Not to be too grandiose,

but it’s as if the universe knows it’s the twentieth anniversary of 9/11 and presents us with a day that eerily resembles that day, the bluebell sky, the lovely cool of late summer, the feeling of peace and anticipation of all the good things fall will bring.

You know what comes next. And everyone has their 9/11 story, trotted out among friends and family for the occasion as if rubbing the old wound will heal it.

It’s the day before the anniversary, late afternoon, and we are on our way to an art opening on Manhattan’s southern tip, on South Street. The uneasy anticipation of the big day has begun to well up, along with excitement about the art show, which bills itself as the Independent Art Fair, and is to take place at Casa Cipriani, the swellegant restaurant we can’t ordinarily afford, situated on the upper floor of the Governor’s Island Ferry Terminal.

lThis show is where the up and comers hang their work. It’s a white hot market apparently for these comparatively juvenile artists, ones who haven’t made it yet to Upper East Side walls.

Driving down the West Side Highway toward 10 South Street, at South Ferry, we share tales of that day. How Gil and I went down to library park in Hastings, with its magnificent view of Manhattan Island, and watched the smoke plume from the towers before they fell. How I was on the phone with my father only a little later, both of us glued to the tv screen, when the first tower pancaked. Josefa’s husband was ill and she was rushing him to the hospital when she first heard about the tragedy on the car radio. A friend of ours who lived downtown abandoned her car on the FDR and ran toward the fire to pick up her kid at a preschool steps away from the flames. You have a 9/11 story too, don’t you?

So memories loom over the day before the anniversary, but can’t quell the sense that the city is coming back from its newest tragedy, the pandemic. Art as palliative.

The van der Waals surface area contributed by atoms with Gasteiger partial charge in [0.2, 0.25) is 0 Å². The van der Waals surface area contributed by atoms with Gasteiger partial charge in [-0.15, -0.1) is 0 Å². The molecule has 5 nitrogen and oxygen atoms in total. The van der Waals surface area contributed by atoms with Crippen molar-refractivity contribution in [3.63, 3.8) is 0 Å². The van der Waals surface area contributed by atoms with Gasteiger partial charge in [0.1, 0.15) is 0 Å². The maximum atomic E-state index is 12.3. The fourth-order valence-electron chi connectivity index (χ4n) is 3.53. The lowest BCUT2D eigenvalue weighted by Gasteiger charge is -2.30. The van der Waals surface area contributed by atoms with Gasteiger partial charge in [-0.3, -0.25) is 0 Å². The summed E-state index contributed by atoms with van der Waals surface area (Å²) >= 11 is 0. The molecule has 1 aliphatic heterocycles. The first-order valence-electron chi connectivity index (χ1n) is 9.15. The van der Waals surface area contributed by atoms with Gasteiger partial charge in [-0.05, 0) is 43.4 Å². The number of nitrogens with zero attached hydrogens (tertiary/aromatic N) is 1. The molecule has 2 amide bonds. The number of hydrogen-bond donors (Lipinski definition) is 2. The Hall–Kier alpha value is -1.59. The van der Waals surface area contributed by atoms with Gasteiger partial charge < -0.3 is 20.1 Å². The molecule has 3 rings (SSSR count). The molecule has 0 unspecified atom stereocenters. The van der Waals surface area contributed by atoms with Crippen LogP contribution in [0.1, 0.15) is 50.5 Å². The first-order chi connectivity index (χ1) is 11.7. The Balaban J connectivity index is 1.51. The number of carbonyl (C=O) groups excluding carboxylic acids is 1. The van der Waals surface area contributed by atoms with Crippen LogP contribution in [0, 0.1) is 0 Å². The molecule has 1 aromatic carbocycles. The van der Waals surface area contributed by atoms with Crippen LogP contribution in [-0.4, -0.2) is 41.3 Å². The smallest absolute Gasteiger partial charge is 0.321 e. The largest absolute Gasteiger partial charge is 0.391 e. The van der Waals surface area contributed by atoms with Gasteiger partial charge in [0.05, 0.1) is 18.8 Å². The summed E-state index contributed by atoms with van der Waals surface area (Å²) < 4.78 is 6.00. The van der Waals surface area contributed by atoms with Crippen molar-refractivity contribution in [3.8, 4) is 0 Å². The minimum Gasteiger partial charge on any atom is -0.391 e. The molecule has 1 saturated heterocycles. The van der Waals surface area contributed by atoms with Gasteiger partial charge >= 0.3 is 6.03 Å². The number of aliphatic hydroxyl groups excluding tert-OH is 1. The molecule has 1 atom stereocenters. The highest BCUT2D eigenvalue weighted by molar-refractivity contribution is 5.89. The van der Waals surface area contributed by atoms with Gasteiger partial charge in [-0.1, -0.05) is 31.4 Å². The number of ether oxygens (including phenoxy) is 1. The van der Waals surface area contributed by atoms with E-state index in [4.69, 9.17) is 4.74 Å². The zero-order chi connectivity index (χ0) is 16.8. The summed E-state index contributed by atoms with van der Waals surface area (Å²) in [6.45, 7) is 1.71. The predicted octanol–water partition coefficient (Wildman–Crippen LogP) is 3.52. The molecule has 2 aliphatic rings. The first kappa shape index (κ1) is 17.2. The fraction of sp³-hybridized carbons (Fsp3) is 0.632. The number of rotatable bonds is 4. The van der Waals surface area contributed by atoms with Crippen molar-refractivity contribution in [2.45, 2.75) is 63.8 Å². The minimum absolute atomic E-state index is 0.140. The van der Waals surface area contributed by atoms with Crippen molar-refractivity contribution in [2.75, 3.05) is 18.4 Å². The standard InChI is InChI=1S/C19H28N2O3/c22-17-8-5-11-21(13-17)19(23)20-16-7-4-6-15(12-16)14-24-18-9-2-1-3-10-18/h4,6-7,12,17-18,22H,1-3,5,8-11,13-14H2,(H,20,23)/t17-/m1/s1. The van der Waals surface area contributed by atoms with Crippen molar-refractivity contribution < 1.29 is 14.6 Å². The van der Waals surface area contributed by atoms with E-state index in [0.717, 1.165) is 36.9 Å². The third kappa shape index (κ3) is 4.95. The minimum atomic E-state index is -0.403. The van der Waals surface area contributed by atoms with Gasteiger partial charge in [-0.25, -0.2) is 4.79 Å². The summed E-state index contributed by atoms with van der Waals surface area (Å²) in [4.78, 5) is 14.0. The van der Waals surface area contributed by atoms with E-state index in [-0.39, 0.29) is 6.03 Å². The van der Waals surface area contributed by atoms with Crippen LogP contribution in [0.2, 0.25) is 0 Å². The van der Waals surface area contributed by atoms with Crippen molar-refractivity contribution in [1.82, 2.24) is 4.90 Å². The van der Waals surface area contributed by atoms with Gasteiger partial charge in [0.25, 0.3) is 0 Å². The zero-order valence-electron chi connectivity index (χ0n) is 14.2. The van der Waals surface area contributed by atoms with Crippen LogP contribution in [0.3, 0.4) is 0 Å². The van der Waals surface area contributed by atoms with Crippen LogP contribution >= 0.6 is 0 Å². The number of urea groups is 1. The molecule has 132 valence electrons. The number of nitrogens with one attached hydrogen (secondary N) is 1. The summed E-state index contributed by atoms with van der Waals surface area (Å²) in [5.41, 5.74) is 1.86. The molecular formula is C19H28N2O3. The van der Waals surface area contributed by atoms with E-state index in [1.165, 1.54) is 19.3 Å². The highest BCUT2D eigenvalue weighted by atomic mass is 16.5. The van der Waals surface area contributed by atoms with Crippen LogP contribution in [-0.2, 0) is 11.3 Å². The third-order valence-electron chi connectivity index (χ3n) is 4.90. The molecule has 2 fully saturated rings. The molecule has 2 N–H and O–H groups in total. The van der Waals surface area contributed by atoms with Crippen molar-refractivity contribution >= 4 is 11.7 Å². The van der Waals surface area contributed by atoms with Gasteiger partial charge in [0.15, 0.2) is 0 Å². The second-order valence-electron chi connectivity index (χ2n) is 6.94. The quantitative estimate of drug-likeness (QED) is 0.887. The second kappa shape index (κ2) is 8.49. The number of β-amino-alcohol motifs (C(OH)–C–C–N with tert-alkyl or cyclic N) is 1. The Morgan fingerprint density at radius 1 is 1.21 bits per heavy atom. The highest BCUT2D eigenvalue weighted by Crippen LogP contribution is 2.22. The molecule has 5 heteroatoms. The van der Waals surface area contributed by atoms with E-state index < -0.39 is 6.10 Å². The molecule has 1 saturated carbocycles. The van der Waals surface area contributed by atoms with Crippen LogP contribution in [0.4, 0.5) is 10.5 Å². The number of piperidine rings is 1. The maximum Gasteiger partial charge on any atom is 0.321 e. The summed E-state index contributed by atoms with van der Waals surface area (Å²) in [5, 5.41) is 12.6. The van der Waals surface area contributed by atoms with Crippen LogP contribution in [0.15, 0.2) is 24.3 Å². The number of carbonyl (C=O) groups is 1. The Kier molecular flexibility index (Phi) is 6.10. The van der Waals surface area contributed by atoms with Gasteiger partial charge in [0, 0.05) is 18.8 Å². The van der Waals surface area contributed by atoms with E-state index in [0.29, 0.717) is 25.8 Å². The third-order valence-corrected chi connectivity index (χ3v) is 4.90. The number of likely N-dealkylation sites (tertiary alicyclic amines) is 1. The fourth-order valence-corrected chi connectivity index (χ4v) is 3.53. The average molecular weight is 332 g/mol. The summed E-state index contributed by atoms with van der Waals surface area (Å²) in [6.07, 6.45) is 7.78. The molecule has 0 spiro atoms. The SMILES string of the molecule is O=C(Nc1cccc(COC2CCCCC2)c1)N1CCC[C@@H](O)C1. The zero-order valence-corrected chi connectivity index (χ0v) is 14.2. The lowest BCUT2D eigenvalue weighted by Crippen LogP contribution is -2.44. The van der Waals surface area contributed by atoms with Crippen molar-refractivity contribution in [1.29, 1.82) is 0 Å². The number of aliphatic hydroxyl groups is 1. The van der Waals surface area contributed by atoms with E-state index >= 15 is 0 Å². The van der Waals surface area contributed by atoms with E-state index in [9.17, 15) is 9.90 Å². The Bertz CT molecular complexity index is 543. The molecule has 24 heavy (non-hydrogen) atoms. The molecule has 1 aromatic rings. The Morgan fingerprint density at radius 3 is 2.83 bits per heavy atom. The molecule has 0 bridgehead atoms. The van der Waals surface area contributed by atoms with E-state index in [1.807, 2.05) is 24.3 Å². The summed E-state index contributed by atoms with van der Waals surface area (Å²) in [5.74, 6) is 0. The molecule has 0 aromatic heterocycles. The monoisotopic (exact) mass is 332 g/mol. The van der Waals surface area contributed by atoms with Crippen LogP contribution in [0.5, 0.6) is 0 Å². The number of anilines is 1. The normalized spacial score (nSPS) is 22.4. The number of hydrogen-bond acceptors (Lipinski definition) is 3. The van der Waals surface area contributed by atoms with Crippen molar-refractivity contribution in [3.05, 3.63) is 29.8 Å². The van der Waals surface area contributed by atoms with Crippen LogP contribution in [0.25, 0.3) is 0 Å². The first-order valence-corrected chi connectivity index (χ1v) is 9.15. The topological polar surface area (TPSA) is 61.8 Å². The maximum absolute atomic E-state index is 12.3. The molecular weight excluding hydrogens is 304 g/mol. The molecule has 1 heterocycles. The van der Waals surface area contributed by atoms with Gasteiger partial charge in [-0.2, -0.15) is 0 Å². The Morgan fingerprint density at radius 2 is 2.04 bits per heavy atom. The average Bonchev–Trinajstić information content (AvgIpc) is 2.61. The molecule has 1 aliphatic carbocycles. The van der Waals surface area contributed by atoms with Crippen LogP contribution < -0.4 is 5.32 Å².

We sit on the balcony of the Battery Maritime Building.

The Beaux-Arts building was built from 1906 to 1909 and designed by the firm Walker and Morris as the easternmost section of the partially completed Whitehall Street Ferry Terminal. It has backstage views of the Staten Island Ferry sign.

And various rushing roadways.

But you always feel the presence of another time, through design details it’s easy to overlook.

The reception is thronged with artists and patrons. If you must sit and eat dinner — and I am famished — it is delicious.

The art is relatively low-end in terms of an investment, ranging from 10 to 10,000 dollars, according to the knowledgable art dealer, Rick, who invited us. It’s quite a range.

I like some more than others.

As would anyone.

But it’s nothing to worry over, on this day before the anniversary of 9/11, a year and a half since Covid hit our city.

Humans. 

Cats.

Computer art. The toebone is connected to the ankle to the kneebone.

An homage to the early 20th century revolutionary revelatory Russian artist Malevich.

Textiles. I like that.

There is a shop at which you can buy an artist’s facsimile of her own notebooks for $25 apiece. Lee Lozano, look her up. Wow.

What a concept.

We wander among the rooms that used to be the ferry’s waiting area. You can still get transportation to Governor’s Island and Jersey City down below. People are boarding to go to Governor’s Island even now, at 7 pm on a Friday night.

Where we are, dealers are hustling, selling art.

I won’t buy any.

But it’s a kind of wonderful event, a way of marking the distance between then and now. Art flourishes, even in the wake of darkness.

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